And loving that so much I pulled up “Narcos”…

WHEW!

How many people are going to become gangsters after watching this series? Yup, those with smarts but no education, who refuse to be held down by society. Like those who revolutionized the music business.

Rules didn’t apply to them. Your heroes not only made it up as they went along, they didn’t take no for an answer. And there’s as much illegality in the history of the music business as there is in “Narcos,” with as much sex and drugs and nearly as much money. But music is legal and cocaine is not.

Don’t believe the press release. You’ve got to be in the room to know what’s going on. And when you are, the stories will make your hair stand on end.

But that music business book will never be written.

But the story of the Medellin Cartel is public.

Yet despite there being so many books, we live in a visual society. And when you watch “Narcos”…

Some of the dialogue is cheesy. But the story and the lessons…they get you thinking.

Suddenly you understand Miami, how the modern city was built upon a sea of coke. And having been to Bogota, getting to know some residents, I learned that the Florida metropolis is nearly a suburb. People buy houses, they live there…

Colombia. Most are clueless and those who know are too scared to go.

But I did. And it was the most exciting place I’ve been to in years.

Everybody had a relative who’d been assassinated. I was driven around in a bulletproof car. It’s safe, but it’s not. And the economy is limited, the currency is challenged, to the point where it’s all about lifestyle.

That’s right, in America you work all day to get ahead.

In Colombia, you’re living your life right away, talking, partying and…

Out of this mix comes people like Pablo Escobar.

Sure, he made it in drugs. But he could have succeeded in real life, in a more regulated country, where it wasn’t a free-for-all. Because he knows when to hold ’em and he knows when to fold ’em.

That’s what they don’t tell you about the winners, that they’re charismatic, that they don’t extract every last ounce, that they’re fun to hang with.

And they’re ruthless.

Most people never figure out how the world works. They’re drones in society who think they are free but are far from it.

But if you’re curious and you want a bit more, you peel back the curtain, you get to know a few people, you put the pieces together, and you realize…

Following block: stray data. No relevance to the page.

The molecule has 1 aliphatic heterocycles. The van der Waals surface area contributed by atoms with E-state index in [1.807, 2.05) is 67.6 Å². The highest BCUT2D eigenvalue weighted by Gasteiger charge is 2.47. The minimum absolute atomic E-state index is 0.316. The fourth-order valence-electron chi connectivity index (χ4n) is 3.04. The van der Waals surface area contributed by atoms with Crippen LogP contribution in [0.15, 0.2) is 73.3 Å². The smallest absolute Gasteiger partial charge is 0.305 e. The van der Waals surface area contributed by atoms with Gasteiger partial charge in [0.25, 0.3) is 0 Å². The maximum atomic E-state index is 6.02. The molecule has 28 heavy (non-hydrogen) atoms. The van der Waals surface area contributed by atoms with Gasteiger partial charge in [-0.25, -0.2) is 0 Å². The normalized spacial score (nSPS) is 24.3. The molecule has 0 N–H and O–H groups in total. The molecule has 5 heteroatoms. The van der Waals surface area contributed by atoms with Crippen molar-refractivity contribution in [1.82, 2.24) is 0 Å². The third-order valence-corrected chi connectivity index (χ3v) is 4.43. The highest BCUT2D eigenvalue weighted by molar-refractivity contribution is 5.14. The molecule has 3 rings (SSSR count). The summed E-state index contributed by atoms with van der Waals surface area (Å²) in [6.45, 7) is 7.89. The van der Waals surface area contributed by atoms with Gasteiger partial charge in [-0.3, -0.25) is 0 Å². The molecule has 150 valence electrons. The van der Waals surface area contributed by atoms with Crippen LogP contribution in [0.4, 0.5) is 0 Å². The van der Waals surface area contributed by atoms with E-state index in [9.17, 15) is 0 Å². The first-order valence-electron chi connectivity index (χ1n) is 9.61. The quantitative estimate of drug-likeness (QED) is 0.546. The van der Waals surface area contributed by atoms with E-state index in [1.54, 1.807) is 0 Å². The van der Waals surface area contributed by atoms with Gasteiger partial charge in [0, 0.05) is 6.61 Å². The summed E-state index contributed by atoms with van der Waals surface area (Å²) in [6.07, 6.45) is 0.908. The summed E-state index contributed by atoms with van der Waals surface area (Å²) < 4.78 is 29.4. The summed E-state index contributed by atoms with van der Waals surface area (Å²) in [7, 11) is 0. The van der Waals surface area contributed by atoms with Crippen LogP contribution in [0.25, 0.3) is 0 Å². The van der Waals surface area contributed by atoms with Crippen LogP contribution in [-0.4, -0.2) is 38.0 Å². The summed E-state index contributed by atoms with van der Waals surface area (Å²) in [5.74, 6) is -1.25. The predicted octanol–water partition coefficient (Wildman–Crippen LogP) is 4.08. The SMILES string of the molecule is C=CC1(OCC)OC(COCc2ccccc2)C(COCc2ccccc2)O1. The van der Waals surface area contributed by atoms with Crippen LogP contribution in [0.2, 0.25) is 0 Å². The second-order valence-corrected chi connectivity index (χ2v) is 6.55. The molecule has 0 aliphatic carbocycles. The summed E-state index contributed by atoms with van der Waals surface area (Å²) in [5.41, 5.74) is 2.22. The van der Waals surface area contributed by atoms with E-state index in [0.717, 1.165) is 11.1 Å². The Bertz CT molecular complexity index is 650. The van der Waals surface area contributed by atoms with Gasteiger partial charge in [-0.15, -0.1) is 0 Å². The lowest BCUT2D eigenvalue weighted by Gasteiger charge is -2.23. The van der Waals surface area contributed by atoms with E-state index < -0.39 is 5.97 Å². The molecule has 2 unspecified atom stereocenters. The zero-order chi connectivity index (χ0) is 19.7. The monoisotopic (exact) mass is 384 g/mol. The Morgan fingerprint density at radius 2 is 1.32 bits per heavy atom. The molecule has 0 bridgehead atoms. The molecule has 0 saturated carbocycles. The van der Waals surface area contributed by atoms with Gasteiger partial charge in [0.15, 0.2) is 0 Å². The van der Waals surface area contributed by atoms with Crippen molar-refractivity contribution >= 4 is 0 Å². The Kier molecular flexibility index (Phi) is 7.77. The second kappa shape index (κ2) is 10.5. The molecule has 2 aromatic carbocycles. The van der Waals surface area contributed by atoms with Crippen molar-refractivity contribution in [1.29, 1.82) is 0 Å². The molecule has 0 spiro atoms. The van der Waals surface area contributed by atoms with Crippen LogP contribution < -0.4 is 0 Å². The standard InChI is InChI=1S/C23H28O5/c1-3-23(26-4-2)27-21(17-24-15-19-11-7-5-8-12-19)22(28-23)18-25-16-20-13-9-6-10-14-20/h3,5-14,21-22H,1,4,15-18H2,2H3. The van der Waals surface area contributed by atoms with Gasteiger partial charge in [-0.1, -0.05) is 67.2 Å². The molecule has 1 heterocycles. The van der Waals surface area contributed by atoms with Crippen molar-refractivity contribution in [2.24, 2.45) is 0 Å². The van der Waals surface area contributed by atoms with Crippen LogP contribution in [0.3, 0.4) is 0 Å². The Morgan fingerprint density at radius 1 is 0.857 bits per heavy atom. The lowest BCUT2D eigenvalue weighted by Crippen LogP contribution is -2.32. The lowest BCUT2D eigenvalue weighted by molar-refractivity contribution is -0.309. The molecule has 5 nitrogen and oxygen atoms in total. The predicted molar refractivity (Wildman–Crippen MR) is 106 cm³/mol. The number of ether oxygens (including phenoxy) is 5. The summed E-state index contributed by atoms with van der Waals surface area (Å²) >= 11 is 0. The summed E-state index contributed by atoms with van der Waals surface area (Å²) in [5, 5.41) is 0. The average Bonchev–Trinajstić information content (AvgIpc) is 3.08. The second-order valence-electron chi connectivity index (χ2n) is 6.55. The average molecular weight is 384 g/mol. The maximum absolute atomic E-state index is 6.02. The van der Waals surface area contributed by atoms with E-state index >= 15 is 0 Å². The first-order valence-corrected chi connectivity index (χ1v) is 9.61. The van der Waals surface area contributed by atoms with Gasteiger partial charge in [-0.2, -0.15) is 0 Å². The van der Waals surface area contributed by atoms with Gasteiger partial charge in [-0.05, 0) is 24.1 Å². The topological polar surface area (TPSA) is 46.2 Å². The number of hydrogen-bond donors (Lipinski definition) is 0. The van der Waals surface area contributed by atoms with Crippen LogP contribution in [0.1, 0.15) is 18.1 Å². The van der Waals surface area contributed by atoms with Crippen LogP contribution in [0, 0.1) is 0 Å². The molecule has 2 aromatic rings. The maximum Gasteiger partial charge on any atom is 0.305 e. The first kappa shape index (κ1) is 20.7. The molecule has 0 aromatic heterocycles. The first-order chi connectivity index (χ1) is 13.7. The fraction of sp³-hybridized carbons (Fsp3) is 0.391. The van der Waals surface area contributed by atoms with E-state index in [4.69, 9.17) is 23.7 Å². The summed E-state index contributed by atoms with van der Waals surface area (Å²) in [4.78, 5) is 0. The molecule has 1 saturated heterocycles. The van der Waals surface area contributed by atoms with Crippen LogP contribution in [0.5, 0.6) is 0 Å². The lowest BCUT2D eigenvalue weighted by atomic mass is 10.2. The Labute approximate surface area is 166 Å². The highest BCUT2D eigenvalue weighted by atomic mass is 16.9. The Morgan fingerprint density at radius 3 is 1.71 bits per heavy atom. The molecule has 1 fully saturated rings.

There are two Americas. The one they tell you about, and then the real one, the true underbelly of this country.

And if you watch “House of Cards,” you’ll learn more lessons than in a year of college.

And if you watch “Narcos,” you’ll suddenly become aware of the possibilities. Of not only career and wealth, but life. We’re so inured to the way it is, our creature comforts, our safety, that we’re rarely alive. See the images from the streets of Colombia in “Narcos” and your heart will start to beat, you’ll see that everything is up for grabs, and the truth is the sands are constantly shifting, you feel safe, but you’re not.

But not everybody wants to be part of the action. Many are observers.

Well, it’s never been a better time to watch. Because those in the visual industries are testing limits. Forget the talentless YouTube stars. They’re not where the action is. Look to scripted series. Look to what’s on pay outlets, where there are no commercials but quality product. There you will find insight, stimulation and knowledge.

Want to get everybody to pay for streaming music services?

Create content as good as Netflix’s, cutting edge stuff you can’t live without. That which you did not think you needed, but now hold dear.

It’s an amazing time to be alive.

The VMAs

I asked a powerful music PR man why the press never went negative on Taylor Swift.

He said it was about access. As long as she was available, doing interviews, feeding the press stories, coverage would be positive. It’s when you clam up that the media goes wild on you.

Which kind of explains why Kanye West is getting a pass.

Not completely. But here we have an egomaniac with little national traction, when it comes to music, being given a faux award and then rambling on for ten minutes nearly incoherently, sticking it to the man for giving him this award, any award at all. I’d say it’s hypocritical, but what fascinates me is the press is not full of stories about him being a blowhard. Why?

Because everybody in America is trying to get rich and the young are impressionable and if we can just focus on the antics of the young ‘uns we can get ahead.